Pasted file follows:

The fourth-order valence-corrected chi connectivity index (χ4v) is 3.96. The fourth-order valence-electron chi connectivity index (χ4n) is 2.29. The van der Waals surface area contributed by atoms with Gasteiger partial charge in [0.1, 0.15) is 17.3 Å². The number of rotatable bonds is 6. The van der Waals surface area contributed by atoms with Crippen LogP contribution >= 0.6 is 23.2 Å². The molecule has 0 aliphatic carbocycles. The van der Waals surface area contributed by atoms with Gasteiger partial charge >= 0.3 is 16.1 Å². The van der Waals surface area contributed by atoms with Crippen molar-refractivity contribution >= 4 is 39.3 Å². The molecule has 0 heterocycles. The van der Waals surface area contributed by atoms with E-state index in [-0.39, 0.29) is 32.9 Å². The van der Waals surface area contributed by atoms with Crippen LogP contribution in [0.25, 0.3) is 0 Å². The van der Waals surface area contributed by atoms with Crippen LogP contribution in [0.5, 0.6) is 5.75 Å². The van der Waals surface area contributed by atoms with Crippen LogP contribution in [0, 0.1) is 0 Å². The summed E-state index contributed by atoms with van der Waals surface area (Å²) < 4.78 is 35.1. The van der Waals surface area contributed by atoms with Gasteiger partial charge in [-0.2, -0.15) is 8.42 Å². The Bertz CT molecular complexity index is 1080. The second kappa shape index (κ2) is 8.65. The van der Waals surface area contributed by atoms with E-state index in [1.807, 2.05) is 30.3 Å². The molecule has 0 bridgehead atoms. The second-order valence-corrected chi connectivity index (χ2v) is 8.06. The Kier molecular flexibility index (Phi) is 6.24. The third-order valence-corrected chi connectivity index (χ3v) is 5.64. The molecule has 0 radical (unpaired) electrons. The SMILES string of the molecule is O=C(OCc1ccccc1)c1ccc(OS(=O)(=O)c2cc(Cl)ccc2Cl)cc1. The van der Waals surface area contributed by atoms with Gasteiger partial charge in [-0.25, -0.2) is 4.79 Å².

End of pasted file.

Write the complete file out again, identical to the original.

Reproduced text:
The fourth-order valence-corrected chi connectivity index (χ4v) is 3.96. The fourth-order valence-electron chi connectivity index (χ4n) is 2.29. The van der Waals surface area contributed by atoms with Gasteiger partial charge in [0.1, 0.15) is 17.3 Å². The number of rotatable bonds is 6. The van der Waals surface area contributed by atoms with Crippen LogP contribution >= 0.6 is 23.2 Å². The molecule has 0 aliphatic carbocycles. The van der Waals surface area contributed by atoms with Gasteiger partial charge >= 0.3 is 16.1 Å². The van der Waals surface area contributed by atoms with Crippen molar-refractivity contribution >= 4 is 39.3 Å². The molecule has 0 heterocycles. The van der Waals surface area contributed by atoms with E-state index in [-0.39, 0.29) is 32.9 Å². The van der Waals surface area contributed by atoms with Crippen LogP contribution in [0.25, 0.3) is 0 Å². The van der Waals surface area contributed by atoms with Crippen LogP contribution in [0.5, 0.6) is 5.75 Å². The van der Waals surface area contributed by atoms with Crippen LogP contribution in [0, 0.1) is 0 Å². The summed E-state index contributed by atoms with van der Waals surface area (Å²) < 4.78 is 35.1. The van der Waals surface area contributed by atoms with Gasteiger partial charge in [-0.2, -0.15) is 8.42 Å². The Bertz CT molecular complexity index is 1080. The second kappa shape index (κ2) is 8.65. The van der Waals surface area contributed by atoms with E-state index in [1.807, 2.05) is 30.3 Å². The molecule has 0 bridgehead atoms. The second-order valence-corrected chi connectivity index (χ2v) is 8.06. The Kier molecular flexibility index (Phi) is 6.24. The third-order valence-corrected chi connectivity index (χ3v) is 5.64. The molecule has 0 radical (unpaired) electrons. The SMILES string of the molecule is O=C(OCc1ccccc1)c1ccc(OS(=O)(=O)c2cc(Cl)ccc2Cl)cc1. The van der Waals surface area contributed by atoms with Gasteiger partial charge in [-0.25, -0.2) is 4.79 Å².